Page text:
As per an official release, PNB's viability rating of 'bb' was placed in the Rating Watch Negative (RWN), following the fraud reported recently, and would be resolved once more clarity was received regarding the bank's financial position.
Additionally, the agency said it would monitor PNB's full liability, potential recoveries and the extent of additional fresh capital from both internal and external sources to determine if the bank's financial position is no longer consistent with the current VR.
However, the credit rating body clarified that the rating would not impact PNB's Support Rating Floor (BBB-) due to the bank's high systemic importance as the second-largest state-owned bank.
The RWN, the company said, reflected the possibility of a downgrade of PNB's viability rating following the detection of a large fraud in one of the bank's branches amounting to USD 1.8 billion. While the exact financial impact from this event is still being ascertained, it has raised questions on both internal and external risk controls as well as the quality of management supervision, Fitch said.
PNB's asset quality and capital parameters continue to be weak but have shown some stability since Fitch's rating action in June 2017. For the nine months of the financial year to December 2018, PNB's non-performing loan (NPL) ratio eased to 12.1 percent from 12.5 percent earlier, while its CET1 ratio improved to 8.05 from 7.9 percent.
Meanwhile, profitability continued to be weak, but the bank raised Rs. 50 billion in fresh equity from the capital markets in the third quarter of FY18, and is likely to get an additional Rs. 54 billion from the government by end-March 2018 under the government's recapitalisation agenda.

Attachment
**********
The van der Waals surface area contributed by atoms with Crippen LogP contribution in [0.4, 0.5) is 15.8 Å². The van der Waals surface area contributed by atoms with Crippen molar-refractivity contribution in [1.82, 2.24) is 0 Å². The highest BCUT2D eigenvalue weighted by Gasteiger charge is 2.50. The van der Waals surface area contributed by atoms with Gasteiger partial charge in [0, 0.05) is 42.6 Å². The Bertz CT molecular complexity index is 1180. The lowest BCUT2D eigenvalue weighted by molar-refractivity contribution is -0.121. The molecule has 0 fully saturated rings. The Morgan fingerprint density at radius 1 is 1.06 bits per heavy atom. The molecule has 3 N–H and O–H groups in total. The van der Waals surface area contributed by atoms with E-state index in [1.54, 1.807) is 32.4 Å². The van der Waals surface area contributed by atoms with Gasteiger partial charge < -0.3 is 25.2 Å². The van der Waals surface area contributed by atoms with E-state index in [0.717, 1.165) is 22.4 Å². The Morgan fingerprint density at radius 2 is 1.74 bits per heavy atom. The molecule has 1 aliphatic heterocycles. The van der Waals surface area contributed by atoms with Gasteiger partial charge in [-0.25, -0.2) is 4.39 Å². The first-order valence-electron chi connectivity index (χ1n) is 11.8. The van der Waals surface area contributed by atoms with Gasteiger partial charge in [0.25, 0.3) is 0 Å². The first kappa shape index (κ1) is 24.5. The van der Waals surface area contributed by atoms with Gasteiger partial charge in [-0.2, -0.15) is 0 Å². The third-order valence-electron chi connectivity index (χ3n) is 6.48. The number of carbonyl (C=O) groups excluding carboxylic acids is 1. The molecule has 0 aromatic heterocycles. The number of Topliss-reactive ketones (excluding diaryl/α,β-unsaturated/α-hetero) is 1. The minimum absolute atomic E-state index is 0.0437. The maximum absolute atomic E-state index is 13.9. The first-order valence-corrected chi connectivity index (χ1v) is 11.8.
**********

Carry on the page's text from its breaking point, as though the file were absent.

However, Fitch noted that the scam caused a setback for the bank in its reputation and affected the capital market as well.
It further clarified that all other ratings of PNB remained unaffected presently.
On February 14, PNB detected a scam in which top jewellery designer Nirav Modi had acquired fraudulent letters of undertaking from one of its branches for overseas credit from other Indian lenders.
Following this, the state-owned lender lodged two financial fraud complaints of Rs. 11400 crore and Rs 280 crore against the billionaire businessman, his family members and his uncle, Mehul Choksi, who owns Gitanjali Gems.
Meanwhile, the Enforcement Directorate (ED) and Central Bureau of Investigation (CBI) are probing the matter and conducting raids at various locations linked with Nirav Modi and Gitanjali Gems. (ANI)